MPS-1 (metallopanstimulin-1), also known as ribosomal protein S27, was overexpressed in gastric cancer cells. However, how MPS-1 contributes to gastric carcinogenesis has not been well characterized. Here, we show that high expression of MPS-1 was observed in gastric cancer tissues and associated with gastric cancer cell metastasis. Alteration of MPS-1 expression regulates invasion and migration of gastric cancer cells both in vitro and in vivo. Furthermore, by using Signal-Net and cluster analyses of microarray data we identified integrin β4 (ITGB4) as a downstream target of MPS-1 that mediates its effects on cell metastasis. Knockdown of MPS-1 expression in gastric cancer cells led to significant reduction of ITGB4 expression at both the RNA and protein levels. Mechanically, we found that overexpression of ITGB4 in MPS-1 knockdown cells largely recovers the ability of invasion and migration. Conversely, knockdown of ITGB4 partially reduced cell invading/migrating ability induced by MPS-1 overexpression. Moreover, MPS-1 and ITGB4 expressions are positively correlated in gastric cancer cell lines and tissues. Finally, the survival analyses show that the expression of MPS-1 and ITGB4 is associated with poor outcomes in gastric cancer patients. Collectively, our findings suggest that MPS-1 regulates cell invasiveness and migration partially through ITGB4 and that MPS-1/ITGB4 signaling axis may serve as therapeutic targets in the treatment of gastric cancer.
G-protein-coupled receptor 48 (GPR48) is an orphan receptor belonging to the G-protein-coupled receptors family, which plays an important role in the development of various organs and cancer development and progression such as gastric cancer and colorectal cancer (CRC). However, the prognostic value of GPR48 expression in patients with CRC has not been reported. In this study, we observed that GPR48 was overexpressed in primary CRC and metastatic lymph nodes and closely correlated with tumor invasion and metastasis. Multivariate analysis indicated that high GPR48 expression was a poor prognostic factor for overall survival in CRC patients. In vitro and in vivo assays demonstrated that enforced expression of GPR48 contributed to enhance migration and invasion of cancer cells and tumor metastasis. In addition, we found that GPR48 increased nuclear β-catenin accumulation, T-cell factor 4 (TCF4) transcription activity, and expression of its target genes including Cyclin D1 and c-Myc in CRC cells. Correlation analysis showed that GPR48 expression in CRC tissues was positively associated with β-catenin expression. Upregulation of GPR48 resulted in increased phosphorylation of glycogen synthase kinase 3β, Akt and extracellular signal-regulated kinase 1/2 (ERK1/2) in CRC cells, while inhibition of PI3K/Akt and mitogen-activated protein kinase /ERK1/2 pathways was sufficient to abolish the effect of GPR48 on β-catenin/TCF signaling. Taken together, GPR48 could serve as both a prognostic biomarker and a therapeutic target for resectable CRC patients.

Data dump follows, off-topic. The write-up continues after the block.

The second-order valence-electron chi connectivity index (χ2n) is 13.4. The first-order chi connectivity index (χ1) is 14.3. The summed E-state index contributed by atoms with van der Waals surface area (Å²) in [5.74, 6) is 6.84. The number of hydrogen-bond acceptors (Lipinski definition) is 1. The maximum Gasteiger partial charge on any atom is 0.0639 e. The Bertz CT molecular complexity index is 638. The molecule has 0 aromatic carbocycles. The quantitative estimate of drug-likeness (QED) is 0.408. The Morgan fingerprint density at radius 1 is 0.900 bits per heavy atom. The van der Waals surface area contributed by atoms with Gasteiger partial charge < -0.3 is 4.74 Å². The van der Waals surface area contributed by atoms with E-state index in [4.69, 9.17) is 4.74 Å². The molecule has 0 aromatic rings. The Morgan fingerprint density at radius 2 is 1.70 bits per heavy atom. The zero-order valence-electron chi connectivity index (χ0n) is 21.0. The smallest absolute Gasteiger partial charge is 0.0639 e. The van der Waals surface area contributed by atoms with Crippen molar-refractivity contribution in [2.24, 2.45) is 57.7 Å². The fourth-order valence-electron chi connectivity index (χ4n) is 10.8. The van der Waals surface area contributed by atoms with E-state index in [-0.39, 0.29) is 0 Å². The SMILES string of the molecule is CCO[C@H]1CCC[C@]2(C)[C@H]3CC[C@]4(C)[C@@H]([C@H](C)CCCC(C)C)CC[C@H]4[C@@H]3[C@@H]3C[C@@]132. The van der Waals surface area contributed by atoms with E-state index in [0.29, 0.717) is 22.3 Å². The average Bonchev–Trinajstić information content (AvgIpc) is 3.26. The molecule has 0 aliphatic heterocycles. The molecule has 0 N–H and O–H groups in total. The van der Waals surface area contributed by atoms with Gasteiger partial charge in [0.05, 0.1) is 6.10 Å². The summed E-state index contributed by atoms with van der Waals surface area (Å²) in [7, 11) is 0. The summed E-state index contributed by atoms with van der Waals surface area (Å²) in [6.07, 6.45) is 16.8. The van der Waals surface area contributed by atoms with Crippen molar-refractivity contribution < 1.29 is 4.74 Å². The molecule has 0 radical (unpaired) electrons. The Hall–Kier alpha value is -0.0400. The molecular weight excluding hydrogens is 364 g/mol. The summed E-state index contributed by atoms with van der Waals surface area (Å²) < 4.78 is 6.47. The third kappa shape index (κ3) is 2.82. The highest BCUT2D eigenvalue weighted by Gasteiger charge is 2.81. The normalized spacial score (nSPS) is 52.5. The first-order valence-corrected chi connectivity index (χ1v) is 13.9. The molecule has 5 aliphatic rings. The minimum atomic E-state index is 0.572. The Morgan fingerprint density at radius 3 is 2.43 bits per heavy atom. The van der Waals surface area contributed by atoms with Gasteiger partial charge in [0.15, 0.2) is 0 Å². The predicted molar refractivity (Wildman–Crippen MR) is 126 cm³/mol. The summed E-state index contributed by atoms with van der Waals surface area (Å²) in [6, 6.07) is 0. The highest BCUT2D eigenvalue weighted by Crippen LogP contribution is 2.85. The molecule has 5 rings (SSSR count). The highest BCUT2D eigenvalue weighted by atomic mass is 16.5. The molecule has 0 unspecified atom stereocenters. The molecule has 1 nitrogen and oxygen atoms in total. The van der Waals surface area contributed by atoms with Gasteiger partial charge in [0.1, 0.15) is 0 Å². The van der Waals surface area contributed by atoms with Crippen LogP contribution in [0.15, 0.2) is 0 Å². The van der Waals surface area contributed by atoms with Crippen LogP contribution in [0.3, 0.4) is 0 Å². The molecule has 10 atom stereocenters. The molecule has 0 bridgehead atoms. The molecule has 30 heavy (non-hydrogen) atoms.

Metformin is a widely used antidiabetic drug, and epidemiology studies for pancreatic and other cancers indicate that metformin exhibits both chemopreventive and chemotherapeutic activities. Several metformin-induced responses and genes are similar to those observed after knockdown of specificity protein (Sp) transcription factors Sp1, Sp3 and Sp4 by RNA interference, and we hypothesized that the mechanism of action of metformin in pancreatic cancer cells was due, in part, to downregulation of Sp transcription factors. Treatment of Panc1, L3.6pL and Panc28 pancreatic cancer cells with metformin downregulated Sp1, Sp3 and Sp4 proteins and several pro-oncogenic Sp-regulated genes including bcl-2, survivin, cyclin D1, vascular endothelial growth factor and its receptor, and fatty acid synthase. Metformin induced proteasome-dependent degradation of Sps in L3.6pL and Panc28 cells, whereas in Panc1 cells metformin decreased microRNA-27a and induced the Sp repressor, ZBTB10, and disruption of miR-27a:ZBTB10 by metformin was phosphatase dependent. Metformin also inhibited pancreatic tumor growth and downregulated Sp1, Sp3 and Sp4 in tumors in an orthotopic model where L3.6pL cells were injected directly into the pancreas. The results demonstrate for the first time that the anticancer activities of metformin are also due, in part, to downregulation of Sp transcription factors and Sp-regulated genes.